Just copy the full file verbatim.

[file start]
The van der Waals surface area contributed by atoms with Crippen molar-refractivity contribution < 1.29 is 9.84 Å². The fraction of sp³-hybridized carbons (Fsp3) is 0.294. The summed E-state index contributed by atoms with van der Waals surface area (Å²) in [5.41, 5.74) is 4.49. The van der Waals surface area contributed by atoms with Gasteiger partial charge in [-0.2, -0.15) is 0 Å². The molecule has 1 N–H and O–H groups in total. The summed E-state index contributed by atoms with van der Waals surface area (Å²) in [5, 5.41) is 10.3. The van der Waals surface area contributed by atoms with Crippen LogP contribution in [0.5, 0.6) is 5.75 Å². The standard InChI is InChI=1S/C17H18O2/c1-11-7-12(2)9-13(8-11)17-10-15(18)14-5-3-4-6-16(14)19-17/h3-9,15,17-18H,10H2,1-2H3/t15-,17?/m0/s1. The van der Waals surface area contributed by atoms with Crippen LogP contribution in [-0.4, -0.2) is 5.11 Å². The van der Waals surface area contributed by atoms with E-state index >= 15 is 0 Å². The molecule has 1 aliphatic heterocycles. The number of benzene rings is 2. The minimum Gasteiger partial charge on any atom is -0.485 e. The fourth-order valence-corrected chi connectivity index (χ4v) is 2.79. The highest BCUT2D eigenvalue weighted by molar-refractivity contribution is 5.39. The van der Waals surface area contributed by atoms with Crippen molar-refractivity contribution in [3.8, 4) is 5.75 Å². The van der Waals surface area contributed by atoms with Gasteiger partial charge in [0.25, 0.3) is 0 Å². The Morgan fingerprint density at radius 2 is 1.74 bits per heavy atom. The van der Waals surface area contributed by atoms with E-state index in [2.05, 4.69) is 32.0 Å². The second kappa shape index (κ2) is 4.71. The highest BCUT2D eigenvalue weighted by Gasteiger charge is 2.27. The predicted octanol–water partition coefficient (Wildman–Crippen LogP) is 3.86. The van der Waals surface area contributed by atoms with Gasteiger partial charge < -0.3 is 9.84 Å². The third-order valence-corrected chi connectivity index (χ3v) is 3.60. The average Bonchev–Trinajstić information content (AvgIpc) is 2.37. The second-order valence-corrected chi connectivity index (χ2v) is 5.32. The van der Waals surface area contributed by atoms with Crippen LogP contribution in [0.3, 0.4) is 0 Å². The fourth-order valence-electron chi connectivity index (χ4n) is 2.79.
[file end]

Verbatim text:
The van der Waals surface area contributed by atoms with Crippen molar-refractivity contribution < 1.29 is 9.84 Å². The fraction of sp³-hybridized carbons (Fsp3) is 0.294. The summed E-state index contributed by atoms with van der Waals surface area (Å²) in [5.41, 5.74) is 4.49. The van der Waals surface area contributed by atoms with Gasteiger partial charge in [-0.2, -0.15) is 0 Å². The molecule has 1 N–H and O–H groups in total. The summed E-state index contributed by atoms with van der Waals surface area (Å²) in [5, 5.41) is 10.3. The van der Waals surface area contributed by atoms with Crippen LogP contribution in [0.5, 0.6) is 5.75 Å². The standard InChI is InChI=1S/C17H18O2/c1-11-7-12(2)9-13(8-11)17-10-15(18)14-5-3-4-6-16(14)19-17/h3-9,15,17-18H,10H2,1-2H3/t15-,17?/m0/s1. The van der Waals surface area contributed by atoms with Crippen LogP contribution in [-0.4, -0.2) is 5.11 Å². The van der Waals surface area contributed by atoms with E-state index >= 15 is 0 Å². The molecule has 1 aliphatic heterocycles. The number of benzene rings is 2. The minimum Gasteiger partial charge on any atom is -0.485 e. The fourth-order valence-corrected chi connectivity index (χ4v) is 2.79. The highest BCUT2D eigenvalue weighted by molar-refractivity contribution is 5.39. The van der Waals surface area contributed by atoms with Crippen molar-refractivity contribution in [3.8, 4) is 5.75 Å². The van der Waals surface area contributed by atoms with Gasteiger partial charge in [0.25, 0.3) is 0 Å². The Morgan fingerprint density at radius 2 is 1.74 bits per heavy atom. The van der Waals surface area contributed by atoms with E-state index in [2.05, 4.69) is 32.0 Å². The second kappa shape index (κ2) is 4.71. The highest BCUT2D eigenvalue weighted by Gasteiger charge is 2.27. The predicted octanol–water partition coefficient (Wildman–Crippen LogP) is 3.86. The van der Waals surface area contributed by atoms with Gasteiger partial charge < -0.3 is 9.84 Å². The third-order valence-corrected chi connectivity index (χ3v) is 3.60. The average Bonchev–Trinajstić information content (AvgIpc) is 2.37. The second-order valence-corrected chi connectivity index (χ2v) is 5.32. The van der Waals surface area contributed by atoms with Crippen LogP contribution in [0.3, 0.4) is 0 Å². The fourth-order valence-electron chi connectivity index (χ4n) is 2.79.